On Nov. 14, bearded and bespectacled director Kevin Smith sauntered onto the Tonight Show stage to greet Jay Leno. Dressed in his customary uniform of an oversized, button-down athletic jersey, baggy shorts and calf-high gray socks, Mr. Smith had come to introduce the 14th installment of “Roadside Attractions,” a recurring filmed segment where Smith travels the country highlighting cheesy road-trip destinations.
“Settle a bet for me. I’ve seen the Paris Hilton tape. Is that you?” Mr. Smith asked the talk-show host. “Because I remember that weekend you borrowed my video camera.”
Mr. Leno looked down and straightened his immaculate tie à la Johnny Carson. “I wish,” he replied. “Did you see the tape?”
“I watched it actively,” Mr. Smith said.
“I’m sorry I shook hands with you,” Mr. Leno countered.
It’s the kind of tepid repartee you might expect from one of the cast members of According to Jim , but not from the writer and director of Clerks , Chasing Amy and Dogma . Mr. Smith’s movies used puerile bluntness to crack open those tough nuts of social discourse-sexual politics, relationships, religion and slacker life-that had been all but sealed shut with an epoxy of political correctness. His characters didn’t make veiled allusions to masturbation or oral sex, they got down to the nitty-gritty. When Clerks ‘ Dante Hicks wanted to know his girlfriend’s sexual history, he asked her: “How many dicks have you sucked?”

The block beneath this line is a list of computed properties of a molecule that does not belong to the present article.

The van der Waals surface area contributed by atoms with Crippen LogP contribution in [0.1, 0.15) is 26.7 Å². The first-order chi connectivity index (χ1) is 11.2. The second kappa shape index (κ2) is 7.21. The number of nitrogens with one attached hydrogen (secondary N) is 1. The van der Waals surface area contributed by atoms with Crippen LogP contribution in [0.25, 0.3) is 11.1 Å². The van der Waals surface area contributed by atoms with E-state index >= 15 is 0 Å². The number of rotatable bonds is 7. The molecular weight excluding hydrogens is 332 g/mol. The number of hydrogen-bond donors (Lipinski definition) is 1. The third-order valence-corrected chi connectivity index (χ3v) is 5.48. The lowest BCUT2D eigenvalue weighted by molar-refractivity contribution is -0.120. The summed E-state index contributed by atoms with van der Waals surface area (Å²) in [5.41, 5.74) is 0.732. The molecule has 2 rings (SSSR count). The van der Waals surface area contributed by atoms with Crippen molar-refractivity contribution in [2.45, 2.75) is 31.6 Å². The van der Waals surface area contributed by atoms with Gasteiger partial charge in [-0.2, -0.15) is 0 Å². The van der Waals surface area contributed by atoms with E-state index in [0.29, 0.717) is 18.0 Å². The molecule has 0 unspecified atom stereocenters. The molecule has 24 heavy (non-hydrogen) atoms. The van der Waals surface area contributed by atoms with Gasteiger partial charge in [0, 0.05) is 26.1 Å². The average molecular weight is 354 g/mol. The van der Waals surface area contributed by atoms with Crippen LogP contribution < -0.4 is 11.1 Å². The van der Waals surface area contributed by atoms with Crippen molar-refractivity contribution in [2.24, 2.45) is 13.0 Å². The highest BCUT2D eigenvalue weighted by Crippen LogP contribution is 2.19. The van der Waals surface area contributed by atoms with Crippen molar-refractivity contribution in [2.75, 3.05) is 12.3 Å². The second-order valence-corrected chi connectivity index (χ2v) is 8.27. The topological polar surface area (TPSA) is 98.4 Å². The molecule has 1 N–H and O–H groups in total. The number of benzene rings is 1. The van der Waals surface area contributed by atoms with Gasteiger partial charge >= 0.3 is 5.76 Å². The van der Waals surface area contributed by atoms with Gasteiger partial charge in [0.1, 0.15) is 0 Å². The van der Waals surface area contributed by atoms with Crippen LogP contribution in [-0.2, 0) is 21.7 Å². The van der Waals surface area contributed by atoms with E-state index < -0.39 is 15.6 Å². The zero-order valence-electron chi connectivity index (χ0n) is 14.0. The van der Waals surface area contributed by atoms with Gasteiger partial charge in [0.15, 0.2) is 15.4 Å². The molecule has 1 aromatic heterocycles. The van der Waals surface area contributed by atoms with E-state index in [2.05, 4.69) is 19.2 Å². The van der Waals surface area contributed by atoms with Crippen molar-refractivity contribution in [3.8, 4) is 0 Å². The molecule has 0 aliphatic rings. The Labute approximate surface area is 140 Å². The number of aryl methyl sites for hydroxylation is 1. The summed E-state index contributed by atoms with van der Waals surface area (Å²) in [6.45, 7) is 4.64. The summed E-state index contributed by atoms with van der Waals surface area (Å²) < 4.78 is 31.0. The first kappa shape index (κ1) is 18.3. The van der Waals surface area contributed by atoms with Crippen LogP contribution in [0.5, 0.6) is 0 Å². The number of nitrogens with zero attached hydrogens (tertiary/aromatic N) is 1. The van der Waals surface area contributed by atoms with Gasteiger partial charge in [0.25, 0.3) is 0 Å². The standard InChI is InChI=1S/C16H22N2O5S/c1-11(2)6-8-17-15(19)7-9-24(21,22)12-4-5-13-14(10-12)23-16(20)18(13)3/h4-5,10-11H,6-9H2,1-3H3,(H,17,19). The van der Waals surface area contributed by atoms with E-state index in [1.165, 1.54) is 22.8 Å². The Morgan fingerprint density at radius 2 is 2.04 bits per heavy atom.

Mr. Smith had a similarly blunt explanation for the change.
“I’ve been saying I sold out for years,” he told The Observer by phone from his newly renovated four-story home in the Hollywood Hills. “When Miramax bought the first movie, that was a sellout. And you know, we followed up with Mallrats . We sell so much damn merchandise on our Web site that it’s kind of become a joke that I like to make money. So, it’s like, ‘Well, obviously that’s what Kevin’s doing.'”